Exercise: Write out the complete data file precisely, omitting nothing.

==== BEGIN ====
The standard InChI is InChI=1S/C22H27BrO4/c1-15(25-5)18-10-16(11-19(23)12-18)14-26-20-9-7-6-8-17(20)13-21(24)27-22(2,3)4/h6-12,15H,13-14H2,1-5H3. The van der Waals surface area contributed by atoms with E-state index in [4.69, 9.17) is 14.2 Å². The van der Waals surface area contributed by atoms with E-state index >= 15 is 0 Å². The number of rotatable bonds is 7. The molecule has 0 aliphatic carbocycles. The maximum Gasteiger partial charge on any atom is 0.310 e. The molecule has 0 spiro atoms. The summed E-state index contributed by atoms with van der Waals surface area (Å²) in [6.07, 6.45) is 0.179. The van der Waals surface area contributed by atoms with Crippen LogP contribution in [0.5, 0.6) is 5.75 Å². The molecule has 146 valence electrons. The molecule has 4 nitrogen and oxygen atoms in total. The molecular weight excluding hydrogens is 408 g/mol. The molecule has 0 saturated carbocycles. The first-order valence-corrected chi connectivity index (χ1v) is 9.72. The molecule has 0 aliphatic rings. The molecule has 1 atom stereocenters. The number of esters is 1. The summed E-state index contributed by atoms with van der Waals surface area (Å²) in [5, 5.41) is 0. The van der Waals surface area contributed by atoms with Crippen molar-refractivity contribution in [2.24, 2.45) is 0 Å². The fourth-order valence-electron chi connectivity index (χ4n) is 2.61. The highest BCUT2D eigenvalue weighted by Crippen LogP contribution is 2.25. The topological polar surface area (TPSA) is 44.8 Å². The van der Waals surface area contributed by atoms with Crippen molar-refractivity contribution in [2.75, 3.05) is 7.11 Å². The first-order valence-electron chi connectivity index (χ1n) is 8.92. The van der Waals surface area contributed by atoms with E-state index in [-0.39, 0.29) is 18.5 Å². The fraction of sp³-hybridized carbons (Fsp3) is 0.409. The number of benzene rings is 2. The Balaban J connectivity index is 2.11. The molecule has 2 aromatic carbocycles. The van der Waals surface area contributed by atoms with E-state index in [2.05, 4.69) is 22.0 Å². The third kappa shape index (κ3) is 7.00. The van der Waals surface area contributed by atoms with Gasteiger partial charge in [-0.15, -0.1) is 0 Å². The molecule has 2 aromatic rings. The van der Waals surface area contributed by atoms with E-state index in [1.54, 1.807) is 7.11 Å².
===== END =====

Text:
The standard InChI is InChI=1S/C22H27BrO4/c1-15(25-5)18-10-16(11-19(23)12-18)14-26-20-9-7-6-8-17(20)13-21(24)27-22(2,3)4/h6-12,15H,13-14H2,1-5H3. The van der Waals surface area contributed by atoms with E-state index in [4.69, 9.17) is 14.2 Å². The van der Waals surface area contributed by atoms with E-state index >= 15 is 0 Å². The number of rotatable bonds is 7. The molecule has 0 aliphatic carbocycles. The maximum Gasteiger partial charge on any atom is 0.310 e. The molecule has 0 spiro atoms. The summed E-state index contributed by atoms with van der Waals surface area (Å²) in [6.07, 6.45) is 0.179. The van der Waals surface area contributed by atoms with Crippen LogP contribution in [0.5, 0.6) is 5.75 Å². The molecule has 146 valence electrons. The molecule has 4 nitrogen and oxygen atoms in total. The molecular weight excluding hydrogens is 408 g/mol. The molecule has 0 saturated carbocycles. The first-order valence-corrected chi connectivity index (χ1v) is 9.72. The molecule has 0 aliphatic rings. The molecule has 1 atom stereocenters. The number of esters is 1. The summed E-state index contributed by atoms with van der Waals surface area (Å²) in [5, 5.41) is 0. The van der Waals surface area contributed by atoms with Crippen molar-refractivity contribution in [2.24, 2.45) is 0 Å². The fourth-order valence-electron chi connectivity index (χ4n) is 2.61. The highest BCUT2D eigenvalue weighted by Crippen LogP contribution is 2.25. The topological polar surface area (TPSA) is 44.8 Å². The van der Waals surface area contributed by atoms with Crippen molar-refractivity contribution in [2.75, 3.05) is 7.11 Å². The first-order valence-electron chi connectivity index (χ1n) is 8.92. The van der Waals surface area contributed by atoms with E-state index in [-0.39, 0.29) is 18.5 Å². The fraction of sp³-hybridized carbons (Fsp3) is 0.409. The number of benzene rings is 2. The Balaban J connectivity index is 2.11. The molecule has 2 aromatic carbocycles. The van der Waals surface area contributed by atoms with E-state index in [2.05, 4.69) is 22.0 Å². The third kappa shape index (κ3) is 7.00. The van der Waals surface area contributed by atoms with Gasteiger partial charge in [-0.15, -0.1) is 0 Å². The molecule has 2 aromatic rings. The van der Waals surface area contributed by atoms with E-state index in [1.54, 1.807) is 7.11 Å².